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A Quarter Crack is a vertical split in the hoof wall at the widest part of the hoof, on the side between the toe and the heel. While it can be caused by damage to the coronary band (where the hoof and hair meet) or damage to the hoof wall from infection or other hoof problem, a Quarter Crack is most often the result of abnormal hoof or limb conformation causing an incorrect landing pattern. This puts excess force on the hoof, causing it to crack where it is weakest.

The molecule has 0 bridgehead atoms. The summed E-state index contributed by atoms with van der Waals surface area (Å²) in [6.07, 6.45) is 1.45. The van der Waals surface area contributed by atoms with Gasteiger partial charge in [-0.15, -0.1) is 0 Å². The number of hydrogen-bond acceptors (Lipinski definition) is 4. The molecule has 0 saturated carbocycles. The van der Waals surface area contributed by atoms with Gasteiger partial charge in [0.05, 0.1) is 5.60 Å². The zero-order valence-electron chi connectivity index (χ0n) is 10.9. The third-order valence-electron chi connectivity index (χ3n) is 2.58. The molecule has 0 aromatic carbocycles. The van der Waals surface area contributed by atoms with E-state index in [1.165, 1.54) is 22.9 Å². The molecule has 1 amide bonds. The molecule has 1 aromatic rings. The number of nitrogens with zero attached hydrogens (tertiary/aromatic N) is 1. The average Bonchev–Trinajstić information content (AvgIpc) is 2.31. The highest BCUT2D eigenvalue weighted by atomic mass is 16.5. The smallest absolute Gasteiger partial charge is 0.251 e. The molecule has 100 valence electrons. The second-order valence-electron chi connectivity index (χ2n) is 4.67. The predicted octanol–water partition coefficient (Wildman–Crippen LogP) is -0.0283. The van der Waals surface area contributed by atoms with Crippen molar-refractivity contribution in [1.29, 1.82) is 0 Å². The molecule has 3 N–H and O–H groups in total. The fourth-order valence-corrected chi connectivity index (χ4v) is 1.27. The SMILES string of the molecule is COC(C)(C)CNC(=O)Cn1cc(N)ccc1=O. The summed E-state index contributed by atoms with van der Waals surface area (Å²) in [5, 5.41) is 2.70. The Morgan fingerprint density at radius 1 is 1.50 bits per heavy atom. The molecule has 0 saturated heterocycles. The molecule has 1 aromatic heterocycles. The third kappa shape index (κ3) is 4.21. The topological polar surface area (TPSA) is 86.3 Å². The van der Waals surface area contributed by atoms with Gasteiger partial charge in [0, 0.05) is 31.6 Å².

If the Quarter Crack is not all the way through the hoof wall, is not causing pain or lameness, and is not infected or bleeding, no treatment other than restoring the hoof and limb to proper balance may be necessary. However, if the Quarter Crack is more serious, it may have to be stabilized to prevent it from getting worse. This may involve treating any infection that is present, removing damaged hoof tissue, and preventing motion at the crack with such materials as screws and wires.
Deciding if and how to treat a Quarter Crack depends on many factors such as the type, location and degree of crack; the cost, time involved and use of the horse; and the expertise of the treating veterinarian and farrier. Ideally, a horse with a Quarter Crack is given time off to heal while the hoof split is stabilized but more aggressive forms of treatment may permit continued training and competing.